After working on her very first pro bono asylum case as a law firm associate, Sarah Nolan, pro bono counsel, Brooklyn Defender Services, knew that she wanted to do more pro bono and dedicate her career to immigration work.
Many lawyers agree that doing pro bono “feels good.” This week, we hear from Michael Bergmann, executive director, Public Interest Law Initiative, as he explains how doing pro bono can be a rewarding experience for lawyers.
Chief legal officers have been at the forefront of the incredible growth of in-house pro bono. Many have publicly emphasized the importance of engaging in pro bono not just for their own legal departments but for every lawyer.
At the 2014 PBI Annual Dinner, Randy Milch, former general counsel and current executive vice president and strategic policy advisor, Verizon Communications Inc.**, shared why pro bono service is important and spoke about the tremendous need for attorneys to volunteer and become evangelists for pro legal services. In his remarks, Milch, acknowledging that more than 80 percent of the legal needs of low-income individuals go unmet, stated, “We have to become beacons, each one of us, about the importance of providing legal assistance to the poor in our country.” He continued, “There are no issues … that should prevent you from participating and prevent you from encouraging all of those around you from participating.”
For Bruce Kuhlik, former executive vice president and general counsel at Merck & Co., Inc.**, there are many reasons to do pro bono, including fulfilling one’s professional responsibility, but it boils down to “it’s just the right thing to do.” Indeed, for many attorneys, general counsel included, the key motivations for providing pro bono services are their desire to use their unique skills as an attorney to help those who need them the most.
At the 2015 PBI Annual Conference, Bill Casazza, executive vice president and general counsel, Law & Regulatory Affairs, Aetna, Inc.** (recipient of the 2015 Laurie D. Zelon Award), shared his perspective on how his legal department’s pro bono program has maintained its commitment to pro bono for more than 30 years. Casazza cites three reasons. One, the foundation of Aetna’s success is that it receives substantial support from the top, including from the general counsel and CEO. Aetna’s program also is not just limited to litigation; it leverages the unique skills of a wide variety of the lawyers and other professionals in its department to offer opportunities involving, among other things, transactional work and legal advice clinics. In addition, the department not just allows, but encourages its lawyers and staff to take the time to engage in pro bono matters and also ensures that these pro bono matters are treated the same as any other matter undertaken on behalf of the corporation. As a result, Casazza states that pro bono is “part of the expectation and part of the fabric of the Aetna law department.”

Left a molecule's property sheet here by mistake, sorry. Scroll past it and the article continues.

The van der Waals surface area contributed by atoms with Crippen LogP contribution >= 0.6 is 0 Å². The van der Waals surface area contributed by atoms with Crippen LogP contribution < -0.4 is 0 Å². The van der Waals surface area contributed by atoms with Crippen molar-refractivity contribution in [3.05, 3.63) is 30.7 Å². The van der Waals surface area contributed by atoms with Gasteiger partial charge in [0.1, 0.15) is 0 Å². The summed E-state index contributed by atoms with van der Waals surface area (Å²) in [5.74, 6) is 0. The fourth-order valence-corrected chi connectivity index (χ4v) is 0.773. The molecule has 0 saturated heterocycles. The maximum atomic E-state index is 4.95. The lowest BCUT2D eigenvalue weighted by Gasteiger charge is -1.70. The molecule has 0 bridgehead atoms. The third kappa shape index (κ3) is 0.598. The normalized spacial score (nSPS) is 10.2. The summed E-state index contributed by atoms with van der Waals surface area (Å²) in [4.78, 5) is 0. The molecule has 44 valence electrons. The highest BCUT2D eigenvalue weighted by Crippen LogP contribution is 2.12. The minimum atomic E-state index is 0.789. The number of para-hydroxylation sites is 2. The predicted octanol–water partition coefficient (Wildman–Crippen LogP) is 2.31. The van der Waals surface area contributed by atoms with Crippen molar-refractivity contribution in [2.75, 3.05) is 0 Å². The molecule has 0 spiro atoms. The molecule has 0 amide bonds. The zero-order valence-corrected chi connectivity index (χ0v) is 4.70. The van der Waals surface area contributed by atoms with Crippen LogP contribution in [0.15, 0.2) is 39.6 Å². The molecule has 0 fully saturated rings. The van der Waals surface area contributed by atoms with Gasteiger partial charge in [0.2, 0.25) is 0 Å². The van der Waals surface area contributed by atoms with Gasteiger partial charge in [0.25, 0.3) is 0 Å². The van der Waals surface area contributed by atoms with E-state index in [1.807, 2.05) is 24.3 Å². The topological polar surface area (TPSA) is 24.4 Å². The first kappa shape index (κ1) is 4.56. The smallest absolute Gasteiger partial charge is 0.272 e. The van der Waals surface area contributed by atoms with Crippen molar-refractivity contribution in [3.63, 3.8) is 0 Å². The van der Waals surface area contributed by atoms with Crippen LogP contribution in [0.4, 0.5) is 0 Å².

For more information about in-house pro bono, please contact CPBO Director Eve Runyon.
**denotes a Corporate Pro Bono Challenge® signatory
Michael Howson, assistant general counsel, AOL Inc.**, explains how pro bono work creates a sense of balance between his day-to-day corporate responsibilities and his desire to make an immediate impact in his community.
** denotes a Corporate Pro Bono Challenge® signatory
Do you remember what inspired you to become an attorney? This week, we hear from Larry Bennett, patent attorney, Intel Corporation**, as he describes how using various practice skills on pro bono cases remind him of why he decided to practice law.
** denotes a Corporate Pro Bono Challenge® signatory
We at The PBEye are always excited to hear why our friends are doing pro bono. This week, we hear from Patricia Mugavero, vice president and assistant general counsel, JPMorgan Chase & Co., as she shares her reasons for doing pro bono.
Preceding a day full of educational sessions and networking opportunities, attendees gathered to hear from this year’s Opening Plenary guest speakers: U.S. Solicitor General Donald B. Verilli and FSG Co-founder and Managing Director Mark Kramer. Verilli emphasized the ethical obligation and professional incentives lawyers have to do pro bono, while Kramer discussed the benefits of using the collective impact model to create better client outcomes. Both guests provided examples of how effectively using pro bono skills, both individually and collectively, can make a significant impact in the communities where we live and work.
View Verrilli and Kramer’s full remarks below.
The 2015 PBI Annual Conference (March 4-6) is the premier pro bono event of the year, connecting law firm and in-house leaders as well as public interest and legal services pro bono professionals, to learn and share the best and latest information on pro bono! Take a listen as some of the top leaders in legal pro bono explain why they come to the Conference.
We hope to see you there!
We at The PBEye bid farewell to longtime Chair and Managing Partner of Latham & Watkins*† Bob Dell who has retired from the firm. Bob led the firm for two decades before officially retiring December 31.
As a member of PBI’s Law Firm Pro Bono Project Advisory Committee, Bob has been a great supporter of pro bono over the years and a dear friend to PBI. We wanted to share with you this touching video from Latham & Watkins that highlights Bob’s stellar career and includes comments from his colleagues on his commitment to pro bono.
We wish Bob well in his future endeavors!
* denotes a Signatory to the Law Firm Pro Bono Challenge®
† denotes a Member of the Law Firm Pro Bono Project
Are you looking for ways to give back to your community? Pro bono is a great start. This week, we hear from Regina Hopkins, assistant director for community economic development, DC Bar, as she explains why pro bono plays an important role in enhancing our communities.